The first thing we look at is if the weight of the car is equal to or greater than 2400 pounds. If the car weighs less than that amount, it will be able to travel, on average, 29 miles on one gallon of fuel. Engine power matters less in this group of lighter cars.

But if the car weighs more than 2,400 pounds, its power does matter. Those with less than 178 horsepower will travel, on average, 20 miles per gallon, while those with more than 178 horsepower will consume more fuel and have less efficiency: only 14 miles per gallon of fuel, on average.

We see one of the great advantages of decision trees, which is their easy interpretation (especially if there are few variables and the tree is not very leafy). But, in reality, what the model does is divide the space of predictor variables into plots, as you can see in the second figure.

Initially it delimits a first region (R1) for the weight of less than 2400 pounds. The average efficiency of cars in this region is 29 mpg. The remaining space is, in turn, divided into two other regions (R2 and R3) according to the limit of 178 horsepower, marking the two groups with an average consumption of 20 and 14 mpg, respectively.

Once we have a new car for which we want to estimate its energy efficiency, we will only have to apply this system and assign it to the zone to which it belongs. Thus, the prediction of its energy efficiency will be that of the average value of the area to which it corresponds.

Logically, the more variables that are included in the model, the more we can refine the predictions. This example is very simple to be able to graphically show how we divide a two-dimensional space and better understand the concept, but, in our day to day, we will handle multidimensional spaces of predictor variables to estimate the value of the target variable of the new data that we want to estimate.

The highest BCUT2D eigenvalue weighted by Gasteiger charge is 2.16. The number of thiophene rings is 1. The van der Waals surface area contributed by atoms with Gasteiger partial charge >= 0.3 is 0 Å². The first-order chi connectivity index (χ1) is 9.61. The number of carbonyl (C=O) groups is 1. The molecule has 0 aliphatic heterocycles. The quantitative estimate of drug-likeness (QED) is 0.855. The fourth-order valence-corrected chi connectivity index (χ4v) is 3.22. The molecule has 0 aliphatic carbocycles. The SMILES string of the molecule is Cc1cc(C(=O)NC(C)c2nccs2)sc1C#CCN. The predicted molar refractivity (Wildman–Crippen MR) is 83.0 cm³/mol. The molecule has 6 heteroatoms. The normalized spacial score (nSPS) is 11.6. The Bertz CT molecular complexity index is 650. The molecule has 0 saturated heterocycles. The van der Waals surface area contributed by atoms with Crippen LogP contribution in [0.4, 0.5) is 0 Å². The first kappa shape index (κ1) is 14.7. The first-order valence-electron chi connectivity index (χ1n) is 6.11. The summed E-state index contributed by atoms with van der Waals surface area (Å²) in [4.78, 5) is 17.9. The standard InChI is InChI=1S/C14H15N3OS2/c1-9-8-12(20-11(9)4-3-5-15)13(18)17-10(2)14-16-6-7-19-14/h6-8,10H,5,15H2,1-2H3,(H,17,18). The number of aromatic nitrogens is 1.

The next thing we are going to consider is how the regions are calculated to build the decision tree. Let’s see it.

## Building trees

We have already seen that the objective is to divide the space of predictor variables into a series of multidimensional boxes or regions, so that new elements are assigned the average value of the region to which they belong. How do we know which regions are the best?

To calculate these regions, a very beloved system in the world of statistics and data science algorithms and models is used: a variation of the least squares method.

The tree is created with a data set for which both the predictor variables and the target variable that we want to estimate are known. Once the model is built, we compare the values that the tree predicts with the actual values.

The differences in these values (the residuals) are squared and added, much as is done, for example, to estimate the coefficients of a linear regression model. First, a sum is obtained for each region, and then the sums for all regions are added to obtain the** sum of squares**.

The objective will be to find the tree with which the lowest value of this sum of squares is obtained. The problem is that it would be computationally very expensive to calculate the sums of squares of all possible trees (with all combinations of the predictor variables in the different regions).

To solve this problem, a greedy approach is carried out which, starting from the top-down, makes optimal local decisions at each step without considering the global consequences, with the aim of finding a generally acceptable solution at that point.

Thus, it begins by considering all the predictors and all their possible cut-off points, calculating the sums of squares of the residuals and selecting the one with the minimum value. Here the first partition of the space of the predictor variables is carried out.